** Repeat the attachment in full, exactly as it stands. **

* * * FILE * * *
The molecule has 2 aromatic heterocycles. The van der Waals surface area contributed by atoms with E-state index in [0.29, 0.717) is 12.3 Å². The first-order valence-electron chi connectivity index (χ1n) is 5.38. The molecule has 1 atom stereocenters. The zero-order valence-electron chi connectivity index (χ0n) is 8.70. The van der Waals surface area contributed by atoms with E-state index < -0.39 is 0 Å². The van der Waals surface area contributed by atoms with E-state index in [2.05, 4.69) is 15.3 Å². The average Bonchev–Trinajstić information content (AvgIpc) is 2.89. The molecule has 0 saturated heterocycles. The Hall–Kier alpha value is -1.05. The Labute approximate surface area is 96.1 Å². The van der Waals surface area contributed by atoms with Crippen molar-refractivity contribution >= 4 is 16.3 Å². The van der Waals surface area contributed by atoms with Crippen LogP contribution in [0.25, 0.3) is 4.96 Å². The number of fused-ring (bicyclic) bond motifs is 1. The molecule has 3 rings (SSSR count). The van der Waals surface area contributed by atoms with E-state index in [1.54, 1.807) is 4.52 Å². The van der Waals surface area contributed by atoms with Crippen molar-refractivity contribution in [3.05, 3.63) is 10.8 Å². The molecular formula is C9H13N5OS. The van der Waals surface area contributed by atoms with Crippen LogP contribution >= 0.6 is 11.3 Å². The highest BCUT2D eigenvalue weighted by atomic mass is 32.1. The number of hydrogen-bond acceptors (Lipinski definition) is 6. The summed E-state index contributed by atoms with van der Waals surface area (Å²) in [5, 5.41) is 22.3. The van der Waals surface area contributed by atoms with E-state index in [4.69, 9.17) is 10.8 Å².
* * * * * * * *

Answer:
The molecule has 2 aromatic heterocycles. The van der Waals surface area contributed by atoms with E-state index in [0.29, 0.717) is 12.3 Å². The first-order valence-electron chi connectivity index (χ1n) is 5.38. The molecule has 1 atom stereocenters. The zero-order valence-electron chi connectivity index (χ0n) is 8.70. The van der Waals surface area contributed by atoms with E-state index < -0.39 is 0 Å². The van der Waals surface area contributed by atoms with E-state index in [2.05, 4.69) is 15.3 Å². The average Bonchev–Trinajstić information content (AvgIpc) is 2.89. The molecule has 0 saturated heterocycles. The Hall–Kier alpha value is -1.05. The Labute approximate surface area is 96.1 Å². The van der Waals surface area contributed by atoms with Crippen molar-refractivity contribution >= 4 is 16.3 Å². The van der Waals surface area contributed by atoms with Crippen LogP contribution in [0.25, 0.3) is 4.96 Å². The number of fused-ring (bicyclic) bond motifs is 1. The molecule has 3 rings (SSSR count). The van der Waals surface area contributed by atoms with E-state index in [1.54, 1.807) is 4.52 Å². The van der Waals surface area contributed by atoms with Crippen molar-refractivity contribution in [3.05, 3.63) is 10.8 Å². The molecular formula is C9H13N5OS. The van der Waals surface area contributed by atoms with Crippen LogP contribution >= 0.6 is 11.3 Å². The highest BCUT2D eigenvalue weighted by atomic mass is 32.1. The number of hydrogen-bond acceptors (Lipinski definition) is 6. The summed E-state index contributed by atoms with van der Waals surface area (Å²) in [5, 5.41) is 22.3. The van der Waals surface area contributed by atoms with E-state index in [4.69, 9.17) is 10.8 Å².